Posted by Jim on January 31, 2002 at
In Reply to: Re: Utterly Deadpan posted by The Fallen on January 31, 2002
: : : : : : As in John looks like he could use a little geeing up. or Why don't we go gee him up? Meaning to encourage and lift someone's spirits.
: : : : : : I have seen and heard this used in the UK but not in the US. It's not in my American dictionary. I'd like to know the origin of the phrase and particuarly the word itself.
: : : Eric Partridge's "Dictionary of Slang and Unconventional English" gives
three definitions for "gee," and the third one seems to fit, partly. "To encourage,
incite; delude . . . Anon., 'Dartmoor from Within,' 1932. Perhaps [from] 'gee
: : : : : "Gee up" is a command to a horse: move forward, or move faster.
: : : : : : Curiously,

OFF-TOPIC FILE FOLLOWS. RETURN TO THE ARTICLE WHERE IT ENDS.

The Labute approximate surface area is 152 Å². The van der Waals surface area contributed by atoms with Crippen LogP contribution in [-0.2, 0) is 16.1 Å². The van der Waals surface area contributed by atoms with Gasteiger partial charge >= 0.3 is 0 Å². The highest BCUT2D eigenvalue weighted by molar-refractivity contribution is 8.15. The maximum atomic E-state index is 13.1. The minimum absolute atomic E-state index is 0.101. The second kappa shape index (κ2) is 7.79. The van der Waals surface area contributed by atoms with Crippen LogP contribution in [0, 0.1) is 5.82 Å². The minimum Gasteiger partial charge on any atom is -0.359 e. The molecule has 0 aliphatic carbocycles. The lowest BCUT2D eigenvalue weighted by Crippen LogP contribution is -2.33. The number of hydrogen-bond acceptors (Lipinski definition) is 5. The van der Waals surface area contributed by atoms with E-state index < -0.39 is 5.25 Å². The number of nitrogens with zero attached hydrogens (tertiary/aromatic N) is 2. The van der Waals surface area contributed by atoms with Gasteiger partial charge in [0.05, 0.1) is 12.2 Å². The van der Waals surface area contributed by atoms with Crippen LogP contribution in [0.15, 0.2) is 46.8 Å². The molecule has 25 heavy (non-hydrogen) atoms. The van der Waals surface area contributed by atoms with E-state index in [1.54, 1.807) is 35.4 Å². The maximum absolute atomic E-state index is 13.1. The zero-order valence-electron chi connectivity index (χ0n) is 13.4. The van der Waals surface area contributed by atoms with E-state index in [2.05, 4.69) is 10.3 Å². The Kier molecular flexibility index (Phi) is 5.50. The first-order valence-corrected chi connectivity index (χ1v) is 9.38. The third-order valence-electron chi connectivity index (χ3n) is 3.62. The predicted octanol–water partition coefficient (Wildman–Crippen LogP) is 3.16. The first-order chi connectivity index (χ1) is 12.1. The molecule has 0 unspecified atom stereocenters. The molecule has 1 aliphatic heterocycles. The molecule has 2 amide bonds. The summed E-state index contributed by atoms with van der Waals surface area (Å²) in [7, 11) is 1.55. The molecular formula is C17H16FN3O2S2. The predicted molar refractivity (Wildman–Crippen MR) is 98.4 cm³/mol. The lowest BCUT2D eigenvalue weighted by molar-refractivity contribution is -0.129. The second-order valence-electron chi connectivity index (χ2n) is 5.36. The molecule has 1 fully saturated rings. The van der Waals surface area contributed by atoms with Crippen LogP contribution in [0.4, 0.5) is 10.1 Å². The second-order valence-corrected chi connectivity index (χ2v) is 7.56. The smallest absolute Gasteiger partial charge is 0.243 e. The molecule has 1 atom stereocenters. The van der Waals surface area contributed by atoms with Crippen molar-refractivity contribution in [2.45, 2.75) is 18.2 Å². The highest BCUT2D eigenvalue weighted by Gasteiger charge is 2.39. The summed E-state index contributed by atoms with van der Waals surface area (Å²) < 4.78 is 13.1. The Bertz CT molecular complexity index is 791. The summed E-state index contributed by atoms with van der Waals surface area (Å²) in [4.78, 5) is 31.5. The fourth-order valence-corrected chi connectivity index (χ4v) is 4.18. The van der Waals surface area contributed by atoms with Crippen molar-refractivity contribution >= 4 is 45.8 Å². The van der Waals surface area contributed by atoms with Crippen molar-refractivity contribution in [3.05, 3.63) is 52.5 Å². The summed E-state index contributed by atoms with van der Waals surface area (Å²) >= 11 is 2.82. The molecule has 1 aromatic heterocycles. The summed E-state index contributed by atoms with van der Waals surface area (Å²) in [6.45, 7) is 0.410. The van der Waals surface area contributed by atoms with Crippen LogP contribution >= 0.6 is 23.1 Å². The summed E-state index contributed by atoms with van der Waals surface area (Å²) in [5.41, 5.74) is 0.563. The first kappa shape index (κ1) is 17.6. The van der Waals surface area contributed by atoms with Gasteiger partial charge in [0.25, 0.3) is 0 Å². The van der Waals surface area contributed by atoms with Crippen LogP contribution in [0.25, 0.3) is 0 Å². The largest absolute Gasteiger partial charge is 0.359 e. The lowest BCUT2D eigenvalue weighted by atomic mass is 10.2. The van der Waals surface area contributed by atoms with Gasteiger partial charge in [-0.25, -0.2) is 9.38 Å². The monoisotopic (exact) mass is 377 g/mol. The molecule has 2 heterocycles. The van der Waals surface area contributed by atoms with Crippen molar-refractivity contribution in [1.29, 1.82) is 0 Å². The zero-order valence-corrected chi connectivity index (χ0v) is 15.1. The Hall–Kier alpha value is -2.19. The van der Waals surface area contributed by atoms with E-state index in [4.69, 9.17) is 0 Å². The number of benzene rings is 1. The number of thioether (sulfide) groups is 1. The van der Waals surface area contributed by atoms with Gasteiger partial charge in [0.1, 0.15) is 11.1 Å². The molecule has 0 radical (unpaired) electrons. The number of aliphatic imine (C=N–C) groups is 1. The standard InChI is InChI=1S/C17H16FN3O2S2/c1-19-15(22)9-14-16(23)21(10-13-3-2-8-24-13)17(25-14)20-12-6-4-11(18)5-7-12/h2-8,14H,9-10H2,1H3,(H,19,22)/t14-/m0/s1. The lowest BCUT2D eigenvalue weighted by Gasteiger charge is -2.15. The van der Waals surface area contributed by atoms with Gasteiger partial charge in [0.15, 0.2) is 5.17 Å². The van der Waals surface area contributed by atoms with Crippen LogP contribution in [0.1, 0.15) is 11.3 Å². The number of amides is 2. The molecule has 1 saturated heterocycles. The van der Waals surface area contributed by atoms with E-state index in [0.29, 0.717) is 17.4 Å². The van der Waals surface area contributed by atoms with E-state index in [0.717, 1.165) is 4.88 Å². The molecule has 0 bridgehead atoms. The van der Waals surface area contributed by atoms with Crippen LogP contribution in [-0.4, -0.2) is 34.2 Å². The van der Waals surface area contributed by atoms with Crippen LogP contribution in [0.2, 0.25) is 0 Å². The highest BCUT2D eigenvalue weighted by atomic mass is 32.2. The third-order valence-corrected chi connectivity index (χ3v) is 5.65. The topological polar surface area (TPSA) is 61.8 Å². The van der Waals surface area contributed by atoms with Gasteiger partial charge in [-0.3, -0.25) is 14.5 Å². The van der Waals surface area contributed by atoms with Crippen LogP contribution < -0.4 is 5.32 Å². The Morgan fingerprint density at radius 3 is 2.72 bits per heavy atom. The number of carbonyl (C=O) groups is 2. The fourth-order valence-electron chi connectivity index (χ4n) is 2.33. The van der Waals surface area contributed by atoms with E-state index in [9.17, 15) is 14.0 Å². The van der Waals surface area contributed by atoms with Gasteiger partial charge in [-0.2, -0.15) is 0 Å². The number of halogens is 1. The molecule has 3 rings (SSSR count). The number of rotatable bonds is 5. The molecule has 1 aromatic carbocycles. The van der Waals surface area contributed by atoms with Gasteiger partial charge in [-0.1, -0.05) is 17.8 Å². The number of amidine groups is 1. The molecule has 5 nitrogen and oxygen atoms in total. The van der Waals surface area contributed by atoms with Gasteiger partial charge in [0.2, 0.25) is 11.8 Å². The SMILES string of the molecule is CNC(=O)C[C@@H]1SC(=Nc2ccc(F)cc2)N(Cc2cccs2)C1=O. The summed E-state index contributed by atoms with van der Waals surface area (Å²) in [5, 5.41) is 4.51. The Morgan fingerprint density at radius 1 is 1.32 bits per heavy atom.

: : : : : : Camel
: : : : Thanks for the info - does it happen to to say whether the "g" is hard or soft? In the word I am thinking of, it's soft. Maybe I'm thinking of "giddy up" which has a hard "g". Sorry to be a pain - I'm begining to think I ought out and purchase Partridge...
: : : : C
: : : The g's absolutely soft, and the word is pronounced "jee". If it were pronounced with a hard "g", to "ghee someone up" would possibly mean to dip them in melted Indian butter, a practice which I'll bet is totally illegal in the states of Idaho and Utah.
: : Not so. Buttering some up is widely practiced in all states.
: ... you're absolutely right, of course. How foolish of me to have forgotten that all-time classic film "Last Tango in Paris, Texas".
I could imagine Henry Miller gheeing someone up, but the ghee would likely be rancid and the appeal esoteric.